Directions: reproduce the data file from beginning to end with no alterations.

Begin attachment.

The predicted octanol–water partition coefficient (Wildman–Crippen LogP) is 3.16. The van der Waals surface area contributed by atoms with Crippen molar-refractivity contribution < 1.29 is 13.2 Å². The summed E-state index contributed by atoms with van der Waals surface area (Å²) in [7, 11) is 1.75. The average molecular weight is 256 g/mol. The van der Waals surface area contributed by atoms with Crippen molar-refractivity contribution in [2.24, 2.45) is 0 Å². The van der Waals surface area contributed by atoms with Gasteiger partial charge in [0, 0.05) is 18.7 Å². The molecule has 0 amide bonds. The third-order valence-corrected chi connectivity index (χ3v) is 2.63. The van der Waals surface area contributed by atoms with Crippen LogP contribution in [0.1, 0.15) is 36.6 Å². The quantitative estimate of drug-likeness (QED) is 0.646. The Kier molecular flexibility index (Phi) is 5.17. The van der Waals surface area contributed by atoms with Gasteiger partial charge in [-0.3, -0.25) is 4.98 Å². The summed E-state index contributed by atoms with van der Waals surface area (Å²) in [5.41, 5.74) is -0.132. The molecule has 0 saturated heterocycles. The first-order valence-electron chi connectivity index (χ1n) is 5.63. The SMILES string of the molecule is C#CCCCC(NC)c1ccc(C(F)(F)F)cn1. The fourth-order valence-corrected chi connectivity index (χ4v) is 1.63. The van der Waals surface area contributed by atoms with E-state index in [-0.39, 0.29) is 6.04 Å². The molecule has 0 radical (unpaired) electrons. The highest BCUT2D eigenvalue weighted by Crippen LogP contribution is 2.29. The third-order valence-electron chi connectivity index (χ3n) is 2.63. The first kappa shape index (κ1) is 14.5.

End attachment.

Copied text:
The predicted octanol–water partition coefficient (Wildman–Crippen LogP) is 3.16. The van der Waals surface area contributed by atoms with Crippen molar-refractivity contribution < 1.29 is 13.2 Å². The summed E-state index contributed by atoms with van der Waals surface area (Å²) in [7, 11) is 1.75. The average molecular weight is 256 g/mol. The van der Waals surface area contributed by atoms with Crippen molar-refractivity contribution in [2.24, 2.45) is 0 Å². The van der Waals surface area contributed by atoms with Gasteiger partial charge in [0, 0.05) is 18.7 Å². The molecule has 0 amide bonds. The third-order valence-corrected chi connectivity index (χ3v) is 2.63. The van der Waals surface area contributed by atoms with Crippen LogP contribution in [0.1, 0.15) is 36.6 Å². The quantitative estimate of drug-likeness (QED) is 0.646. The Kier molecular flexibility index (Phi) is 5.17. The van der Waals surface area contributed by atoms with Gasteiger partial charge in [-0.3, -0.25) is 4.98 Å². The summed E-state index contributed by atoms with van der Waals surface area (Å²) in [5.41, 5.74) is -0.132. The molecule has 0 saturated heterocycles. The first-order valence-electron chi connectivity index (χ1n) is 5.63. The SMILES string of the molecule is C#CCCCC(NC)c1ccc(C(F)(F)F)cn1. The fourth-order valence-corrected chi connectivity index (χ4v) is 1.63. The van der Waals surface area contributed by atoms with E-state index in [-0.39, 0.29) is 6.04 Å². The molecule has 0 radical (unpaired) electrons. The highest BCUT2D eigenvalue weighted by Crippen LogP contribution is 2.29. The third-order valence-electron chi connectivity index (χ3n) is 2.63. The first kappa shape index (κ1) is 14.5.